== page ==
“A few years ago. Sadly.”

“I’m 66. I heard about it this week.”

“Just now. . . . I actually had to look it up on Wikipedia.”

“Three days ago.”

This is when white people across America — all adults, all educated — admitted that they learned about Juneteenth.

Meanwhile — for at least 150 June 19ths — millions of black Americans held parades, family reunions, picnics and celebrations. It’s a day of strawberry soda, red velvet cake, family, community and history. Harrowing history.

“It’s like Fourth of July for us. How have so many never known?” said Tashieka Russell, as she scrolled through a Twitter thread of white Americans talking about their introduction to Juneteenth. “We really live in two Americas.”

Like so many black Americans, Russell learned about the holiday and its history not from school, but from her family.

For more than a century, it has been grandmothers, fathers or uncles who tell kids about that day in 1865, when some of the last people still enslaved in America were told of their freedom. They were in Galveston, Tex., in a state where more than 250,000 men, women and children endured slavery for an additional 2½ years after President Abraham Lincoln announced the Emancipation Proclamation.

“Always a barbecue get-together,” said Russell, 47, a retired Army master sergeant and mother of two who grew up in Pittsburgh. “Church picnics and oratory contests were the norm to celebrate us.”

I bet President Trump didn’t imagine he’d be the one to introduce the holiday to much of white America.

He scheduled his first campaign rally since the coronavirus pandemic on June 19 in Tulsa, the site of a 1921 race massacre that remains one of the worst incidents of racial violence in our contemporary history.

Click-click-click. Yup, white America hit the keyboards to quickly fill that gaping hole in their schooling, too.

The Trump campaign moved the rally to Saturday but didn’t abandon Tulsa. In fact, the president said in an interview with the Wall Street Journal on Thursday that he deserved credit for putting Juneteenth on the map.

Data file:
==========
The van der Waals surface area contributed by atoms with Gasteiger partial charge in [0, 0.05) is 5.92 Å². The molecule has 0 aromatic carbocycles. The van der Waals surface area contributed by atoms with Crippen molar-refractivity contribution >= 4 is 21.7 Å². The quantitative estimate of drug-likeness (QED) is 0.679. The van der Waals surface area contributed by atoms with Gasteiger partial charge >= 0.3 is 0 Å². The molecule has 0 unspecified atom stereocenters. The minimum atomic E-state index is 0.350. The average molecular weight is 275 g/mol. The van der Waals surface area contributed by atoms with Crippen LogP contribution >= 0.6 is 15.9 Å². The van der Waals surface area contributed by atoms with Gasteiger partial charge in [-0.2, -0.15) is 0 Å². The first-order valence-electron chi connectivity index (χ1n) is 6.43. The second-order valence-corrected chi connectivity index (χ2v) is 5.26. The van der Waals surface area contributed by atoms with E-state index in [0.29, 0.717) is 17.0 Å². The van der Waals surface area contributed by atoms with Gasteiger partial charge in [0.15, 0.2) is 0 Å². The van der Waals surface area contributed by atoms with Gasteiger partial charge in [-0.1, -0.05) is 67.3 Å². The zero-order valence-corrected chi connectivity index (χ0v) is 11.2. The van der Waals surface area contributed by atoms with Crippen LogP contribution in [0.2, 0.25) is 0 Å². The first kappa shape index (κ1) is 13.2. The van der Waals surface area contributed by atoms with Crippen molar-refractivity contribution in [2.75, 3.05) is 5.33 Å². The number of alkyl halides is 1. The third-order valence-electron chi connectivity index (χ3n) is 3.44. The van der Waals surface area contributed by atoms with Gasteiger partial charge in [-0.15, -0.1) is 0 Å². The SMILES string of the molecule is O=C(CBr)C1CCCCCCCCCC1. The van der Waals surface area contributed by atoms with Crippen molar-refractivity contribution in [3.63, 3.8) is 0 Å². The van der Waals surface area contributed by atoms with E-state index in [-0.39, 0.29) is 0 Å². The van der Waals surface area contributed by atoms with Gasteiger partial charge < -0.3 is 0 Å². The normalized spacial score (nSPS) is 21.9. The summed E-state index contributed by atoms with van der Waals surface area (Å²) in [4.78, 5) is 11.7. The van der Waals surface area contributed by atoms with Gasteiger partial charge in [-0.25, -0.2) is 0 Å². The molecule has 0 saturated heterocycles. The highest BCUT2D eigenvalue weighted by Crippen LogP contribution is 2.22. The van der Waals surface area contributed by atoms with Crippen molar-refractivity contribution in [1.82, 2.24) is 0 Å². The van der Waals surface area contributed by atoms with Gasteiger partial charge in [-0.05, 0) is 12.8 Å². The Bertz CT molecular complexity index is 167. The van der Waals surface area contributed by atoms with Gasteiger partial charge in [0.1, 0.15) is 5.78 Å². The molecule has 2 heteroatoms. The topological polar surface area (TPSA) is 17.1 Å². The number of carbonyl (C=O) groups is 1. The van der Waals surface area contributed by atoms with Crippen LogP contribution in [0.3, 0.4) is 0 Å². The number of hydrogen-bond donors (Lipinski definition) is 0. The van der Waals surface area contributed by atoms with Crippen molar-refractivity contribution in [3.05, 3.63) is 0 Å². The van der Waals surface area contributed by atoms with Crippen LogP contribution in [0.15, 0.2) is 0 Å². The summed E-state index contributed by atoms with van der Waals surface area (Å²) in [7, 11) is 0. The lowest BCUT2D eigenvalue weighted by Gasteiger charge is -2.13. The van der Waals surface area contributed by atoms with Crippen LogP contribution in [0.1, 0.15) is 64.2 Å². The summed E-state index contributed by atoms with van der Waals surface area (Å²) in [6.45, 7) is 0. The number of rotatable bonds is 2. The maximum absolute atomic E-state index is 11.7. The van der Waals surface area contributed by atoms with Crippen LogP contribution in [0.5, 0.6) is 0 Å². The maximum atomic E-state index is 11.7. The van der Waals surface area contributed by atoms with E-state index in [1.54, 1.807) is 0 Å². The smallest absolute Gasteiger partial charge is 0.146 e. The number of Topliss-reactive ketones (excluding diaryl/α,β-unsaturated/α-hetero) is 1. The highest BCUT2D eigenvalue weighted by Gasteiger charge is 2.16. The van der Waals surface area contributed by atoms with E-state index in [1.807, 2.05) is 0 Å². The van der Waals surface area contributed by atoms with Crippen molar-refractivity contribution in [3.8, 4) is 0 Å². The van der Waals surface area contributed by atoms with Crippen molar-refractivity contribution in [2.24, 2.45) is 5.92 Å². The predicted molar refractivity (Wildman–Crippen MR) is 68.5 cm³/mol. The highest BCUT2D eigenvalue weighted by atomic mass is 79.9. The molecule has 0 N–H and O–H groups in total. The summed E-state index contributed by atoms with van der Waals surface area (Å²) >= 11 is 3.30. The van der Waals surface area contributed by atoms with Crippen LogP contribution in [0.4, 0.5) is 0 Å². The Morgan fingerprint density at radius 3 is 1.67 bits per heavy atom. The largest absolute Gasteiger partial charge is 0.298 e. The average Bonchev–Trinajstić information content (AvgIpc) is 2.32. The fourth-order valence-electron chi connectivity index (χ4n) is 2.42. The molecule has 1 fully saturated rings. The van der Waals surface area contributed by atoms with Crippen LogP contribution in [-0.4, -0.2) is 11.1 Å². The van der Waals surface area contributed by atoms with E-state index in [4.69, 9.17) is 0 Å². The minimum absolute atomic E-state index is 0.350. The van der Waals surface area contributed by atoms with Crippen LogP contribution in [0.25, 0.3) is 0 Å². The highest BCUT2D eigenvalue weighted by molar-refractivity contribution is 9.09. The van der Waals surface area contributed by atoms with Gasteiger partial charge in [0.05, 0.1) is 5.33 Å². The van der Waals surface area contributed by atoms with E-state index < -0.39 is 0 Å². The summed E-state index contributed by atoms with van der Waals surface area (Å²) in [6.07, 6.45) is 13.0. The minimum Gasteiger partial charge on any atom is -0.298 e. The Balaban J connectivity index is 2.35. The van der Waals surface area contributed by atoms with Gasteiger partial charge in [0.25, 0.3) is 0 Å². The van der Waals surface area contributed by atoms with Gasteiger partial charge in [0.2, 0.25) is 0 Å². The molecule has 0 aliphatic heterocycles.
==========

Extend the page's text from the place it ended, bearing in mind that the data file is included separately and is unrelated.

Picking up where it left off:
“I did something good: I made Juneteenth very famous,” Trump crowed. “It’s actually an important event, an important time. But nobody had ever heard of it.”

He also underscored the deep flaws and baked-in racism of the American education system.

When the School Library Journal did a quick poll this week, it found that 90 percent of the educators who responded don’t include Juneteenth in their teaching.

I didn’t learn about it until I was 25, working as a reporter in New Orleans and I was interviewing a black woman who told me about a fond memory she had preparing for a Juneteenth celebration with her husband.

If white people didn’t learn about it from a black studies class in college or from a friend, they saw it pop up on their iPhone calendars or caught it on TV — an episode of “Watchmen” or “Blackish.”

See it now?

It’s one of the foundations for the division and ignorance tearing at America today — the white history curriculum masquerading as American history — no matter how well-meaning, woke or supportive we think we are.

All those green cookies on St. Patrick’s Day and construction paper Santa Marias on Columbus Day, but did any schools cover the deep scars of slavery on our nation and how black Americans today reckon with it?

Strawberry soda and red velvet cake are part of the holiday, symbolizing the blood spilled in slavery.

Historians also connect red to the power and spirituality the color holds in some West African cultures.

Want to talk heritage? This, far more than a greenish statue of a man on a horse covered in pigeon poop, helps Americans understand the building of this nation.

It’s a day of celebration, yes. The family reunions are the echo of the frantic reunions that happened in 1865, as mothers and fathers went in search of children who were sold off to plantations in other states, when ripped-apart families tried to mend.

“It’s a day of joy and solemnity,” said Professor Sybil Roberts Williams, director of African American and African diaspora studies in the Department of Performing Arts at American University. “There’s this issue that slavery ended, but it took two years to get the word out. How did that happen? It was just so tragic that freedom was delayed for two whole years — that’s an important thing to talk about.”

Perhaps, Juneteenth wasn’t easily recognizable to all of America because there are many days that commemorate America’s journey toward ending slavery, Williams said.

There’s the initial Emancipation Proclamation issued by Lincoln on Sept. 22. 1862. Or its official declaration on Jan. 1, 1863. Or the passing of the 13th Amendment on Jan. 31, 1865.

D.C. celebrates Emancipation Day on April 16, for the day in 1862 that more than 3,000 enslaved people were liberated in the District five months before Lincoln’s proclamation.

Juneteenth, however, is a deeper, more definitive day.

It’s a day to talk about the unfinished business of America’s original sin. It widens the conversation to include all the other ways the system — Jim Crow, redlining, the Tulsa Race Massacre — has wronged black Americans.

Thanks to Trump (ironic, right?), Nike, Best Buy, Target and The Washington Post are finally acknowledging the holiday.

Our nation’s history is too often glossed over or ignored. All of our stories have not been heard. And the only way — 155 years after the first try — to finally become one America is to listen. And keep learning.

Twitter: @petulad

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